|Title||Examining effects of climate change and land use dynamic on biophysical and economic values of ecosystem services of a natural reserve region|
|Author(s)||Sannigrahi, Srikanta; Zhang, Qi; Joshi, P.K.; Sutton, Paul C.; Keesstra, Saskia; Roy, P.S.; Pilla, Francesco; Basu, Bidroha; Wang, Ying; Jha, Shouvik; Paul, Saikat Kumar; Sen, Somnath|
|Source||Journal of Cleaner Production 257 (2020). - ISSN 0959-6526|
Soil, Water and Land Use
|Publication type||Refereed Article in a scientific journal|
|Keyword(s)||CA-Markov - Climate change - Ecosystem services - InVEST - Land use - Sundarbans|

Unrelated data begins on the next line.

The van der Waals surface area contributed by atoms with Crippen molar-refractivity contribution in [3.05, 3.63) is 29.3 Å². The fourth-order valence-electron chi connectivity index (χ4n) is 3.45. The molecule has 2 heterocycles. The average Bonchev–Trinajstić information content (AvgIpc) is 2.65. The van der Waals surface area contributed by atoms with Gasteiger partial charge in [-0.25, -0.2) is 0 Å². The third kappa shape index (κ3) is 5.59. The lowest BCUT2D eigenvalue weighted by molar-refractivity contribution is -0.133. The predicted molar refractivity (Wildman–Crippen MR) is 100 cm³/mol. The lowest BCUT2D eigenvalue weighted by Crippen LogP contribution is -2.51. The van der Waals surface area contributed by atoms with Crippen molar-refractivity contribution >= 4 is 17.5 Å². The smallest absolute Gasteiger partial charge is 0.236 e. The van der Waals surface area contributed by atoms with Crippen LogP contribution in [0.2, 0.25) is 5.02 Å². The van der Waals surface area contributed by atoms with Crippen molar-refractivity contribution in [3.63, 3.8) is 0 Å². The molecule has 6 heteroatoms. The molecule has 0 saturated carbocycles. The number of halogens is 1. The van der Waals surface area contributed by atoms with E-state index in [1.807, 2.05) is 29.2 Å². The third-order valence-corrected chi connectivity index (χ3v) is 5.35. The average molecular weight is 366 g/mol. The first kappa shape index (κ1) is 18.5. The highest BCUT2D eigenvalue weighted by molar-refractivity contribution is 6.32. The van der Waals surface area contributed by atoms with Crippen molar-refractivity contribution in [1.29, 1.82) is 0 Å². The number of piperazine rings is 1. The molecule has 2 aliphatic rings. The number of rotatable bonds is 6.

Ecosystem Service Valuation (ESV) is a process of evaluating and quantifying the monetary values of ESs and their functions. Using both biophysical and spatially explicit integrated models, biophysical and monetary values of key Ecosystem Services (ESs) were estimated in the Sundarbans Biosphere Region (SBR), India. Quantification was made both in time series (1982–2017) and individual years (1973, 1988, 2003, 2013, 2018, 2025, 2035, 2045) to understand the impact of climate change and land-use dynamics on the long-term ecological status of the region. The monetary and biophysical values of the ESs were then obtained from Net Primary Productivity (NPP) models, Integrated Valuation of Ecosystem Services and Trade-offs (InVEST), and Cellular Automata Markov Chain Model (CA-Markov). NPP increased significantly during the first half period (1982–1999), but significantly declined during the second period (2000–2017). The highest estimated ESVs (US$ ha−1) was found for habitat service (30780), nutrient cycling (12626), and gas regulation (7224.81), whereas, lower ESVs were approximated for water regulation (347.81), raw material production (777.82) and waste treatment (13.57) services. Among the nine ESs evaluated, climate regulation, gas regulation, and disturbance regulation were the most important regulating services of the SBR. The combined effects of climate change and land-use dynamics on ESs are much stringent in a vulnerable region like the SBR. Most of the regulating services were closely associated with the fluctuation of land use land cover input. Thus, land management policies and land reform strategies that will encourage the conversion of productive land, especially the highly productive mangrove forest, for the development or any other financial benefits, would disturb the ideal human-nature balance of this ecosystem. The outcomes of this study also provide an important reference to the land administrators, researchers, and decision-makers to comprehend the expected social-ecological juxtaposition in a protected natural reserve region like the Sundarbans.